Does First Past the Post stop extremists getting into parliaments?

Dylan Difford, guest contributor. Opinions and research are solely the author's and do not necessarily reflect the opinions of the ERS.

Posted on the 15th December 2021

If you listen to supporters of first past the post, you might be forgiven for thinking that British voters are just itching to elect dozens of far-left and far-right MPs. For them, continuing with a voting system that ignores millions of voters is a price worth paying to defend parliament against hypothetical votes from an imagined future. The problem, though, is that the idea that the current first past the post system prevents political extremism isn’t something that stands up to scrutiny.

It is undoubtedly true that PR allows for higher numbers of MPs from ‘non-mainstream’ parties – most European parliaments contain at least one left-wing socialist and one right-wing populist party. But the lack of such parliamentary parties under First Past the Post isn’t the same as those ideologies not being there. Within two-party systems, the different political parties of a multi-party system simply get squashed as factions into the two ‘big-tent’ parties.

Britain may not have a sizeable left-wing party, but there is undoubtedly a faction of Labour that has a greater affinity towards Germany’s far-left Die Linke than the centre-left SPD. The Conservative Party may view itself as a bastion of moderation, but it did eschew the centre-right EPP Euro-party in favour of creating the more right-wing ECR. And, in the 1970s, the far-right Monday Club had around three-dozen Conservative MPs as members.

As each party only puts up one candidate, moderate voters for either party can, unknowingly, vote for a candidate more extreme than they would like.

When taking into account such factions, the British party system doesn’t really appear to be much more moderate or centrist than that of most other European countries. But can we put a number on it? Well, using data from the Chapel Hill Expert Surveys – which attempt to measure the positions of European parties on various issues – we can create a ‘Deviation from Centre’ index which measures how far each party is from the political centre and weights it according to its share of seats in parliament.

Here, we have applied the DfC index to the five most recent parliaments in each western European country and taken an average. A score of 0 would indicate parliaments wholly made-up of perfect centrists, while a score near to 5 would suggest parliaments that were entirely comprised of some combination of the extreme-left and extreme-right.

Chart 1: Average Deviation from Centre Score of Western European Parliaments.

Great Britain’s score does not contain the 18 Northern Irish MPs

What’s most clear is that there is fairly little variation between countries. There is a small cluster of super-centrists (primarily Luxembourg and Ireland) and then there is Switzerland’s unusual party system as an outlier at the other end. But most western European parliaments generally fall somewhere around the 2.0 mark.

But Britain’s middling average hides the significant level of variation between elections caused by the fluid nature of the ideology of our two main parties. The average variation between the highest and lowest DfC scores for the other 13 countries is 0.57, with the highest range being France (0.93). But Britain’s range over the last five elections is 1.76, with the strong centrism of the New Labour era pulling down Britain’s average. Looking at just current parliaments, Britain actually returns the third highest score (2.35) – behind only Belgium (2.64) and Switzerland (2.66).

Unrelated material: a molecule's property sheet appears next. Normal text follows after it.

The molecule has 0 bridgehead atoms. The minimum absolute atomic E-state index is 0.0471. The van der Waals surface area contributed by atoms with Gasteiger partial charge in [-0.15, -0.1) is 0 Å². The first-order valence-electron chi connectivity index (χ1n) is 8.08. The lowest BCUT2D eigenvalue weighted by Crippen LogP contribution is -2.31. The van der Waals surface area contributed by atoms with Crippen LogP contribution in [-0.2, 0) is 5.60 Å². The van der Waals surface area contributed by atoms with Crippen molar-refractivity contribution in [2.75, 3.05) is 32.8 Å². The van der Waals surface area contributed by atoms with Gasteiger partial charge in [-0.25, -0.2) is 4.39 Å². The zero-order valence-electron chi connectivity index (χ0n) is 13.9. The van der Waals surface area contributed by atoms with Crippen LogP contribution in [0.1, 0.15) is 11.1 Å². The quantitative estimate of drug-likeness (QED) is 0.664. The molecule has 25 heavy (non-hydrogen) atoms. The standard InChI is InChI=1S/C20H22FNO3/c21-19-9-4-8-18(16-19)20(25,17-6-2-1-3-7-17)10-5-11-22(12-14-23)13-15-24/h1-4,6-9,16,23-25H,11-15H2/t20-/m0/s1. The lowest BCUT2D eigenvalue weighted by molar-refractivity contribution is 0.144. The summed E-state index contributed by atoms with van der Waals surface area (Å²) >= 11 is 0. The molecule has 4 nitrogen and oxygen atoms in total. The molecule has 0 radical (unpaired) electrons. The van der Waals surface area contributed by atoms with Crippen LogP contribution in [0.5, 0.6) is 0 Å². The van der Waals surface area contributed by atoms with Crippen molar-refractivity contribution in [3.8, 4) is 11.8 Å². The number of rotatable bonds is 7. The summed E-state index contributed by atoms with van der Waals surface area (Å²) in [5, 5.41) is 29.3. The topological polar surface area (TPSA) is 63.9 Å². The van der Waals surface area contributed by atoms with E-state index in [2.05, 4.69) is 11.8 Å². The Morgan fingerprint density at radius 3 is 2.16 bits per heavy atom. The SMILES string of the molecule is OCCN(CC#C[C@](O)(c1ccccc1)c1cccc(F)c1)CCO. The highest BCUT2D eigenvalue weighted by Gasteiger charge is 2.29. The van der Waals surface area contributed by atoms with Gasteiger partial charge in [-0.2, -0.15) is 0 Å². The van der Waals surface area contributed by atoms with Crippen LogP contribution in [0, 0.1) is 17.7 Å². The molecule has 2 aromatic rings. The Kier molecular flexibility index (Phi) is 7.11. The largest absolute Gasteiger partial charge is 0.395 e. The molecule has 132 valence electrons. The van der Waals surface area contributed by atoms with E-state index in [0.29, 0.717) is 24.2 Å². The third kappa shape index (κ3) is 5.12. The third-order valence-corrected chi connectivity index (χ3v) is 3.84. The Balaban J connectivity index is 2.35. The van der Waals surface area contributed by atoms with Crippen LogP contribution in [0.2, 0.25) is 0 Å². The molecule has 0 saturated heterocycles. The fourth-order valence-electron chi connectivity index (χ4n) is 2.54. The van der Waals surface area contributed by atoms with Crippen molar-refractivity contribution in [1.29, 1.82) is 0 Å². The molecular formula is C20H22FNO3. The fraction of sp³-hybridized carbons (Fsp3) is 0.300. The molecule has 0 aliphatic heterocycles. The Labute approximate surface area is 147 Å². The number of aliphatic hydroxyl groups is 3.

It’s also important to note that Britain’s DfC score is almost entirely made-up of the two main, governmental parties. But, for many proportional countries, those parties that are too left or too right are subject to a ‘cordon sanitaire’ – whereby the mainstream parties refuse to allow them into government. If we reapply the DfC index to cover only governmental parties, we can get a better look at the ideological strength of the parties that are actually allowed near power.

Chart 2: Average Deviation from Centre Score of Western European Governments

Here, we see even less variation than with overall parliaments, with most of western Europe scoring between 1.65 and 1.90. Unsurprisingly, most countries see a notably lower score – though Britain’s difference is negligible. And again, our average is being pulled down by earlier ministries – only Switzerland’s government currently has a higher DfC score than Britain.

Overall, the variation between countries in the net extremeness of their parliamentary parties is fairly small – with many of the differences that exist being more attributable to a nation’s political culture than its voting system. The only systems that have a demonstrable effect on such matters are preferential systems like the Single Transferable Vote, where less moderate parties often find it difficult to gain the second preferences needed to win seats.

It is simply untrue to suggest that proportional representation inherently leads to ‘more extreme’ parliaments or governments. While it may lead to greater representation of non-‘mainstream’ parties, those that are viewed as unsavoury or extreme are largely excluded from power. Something that cannot be said of First Past the Post when major parties, such as the US Republicans, are taken over by political extremists.

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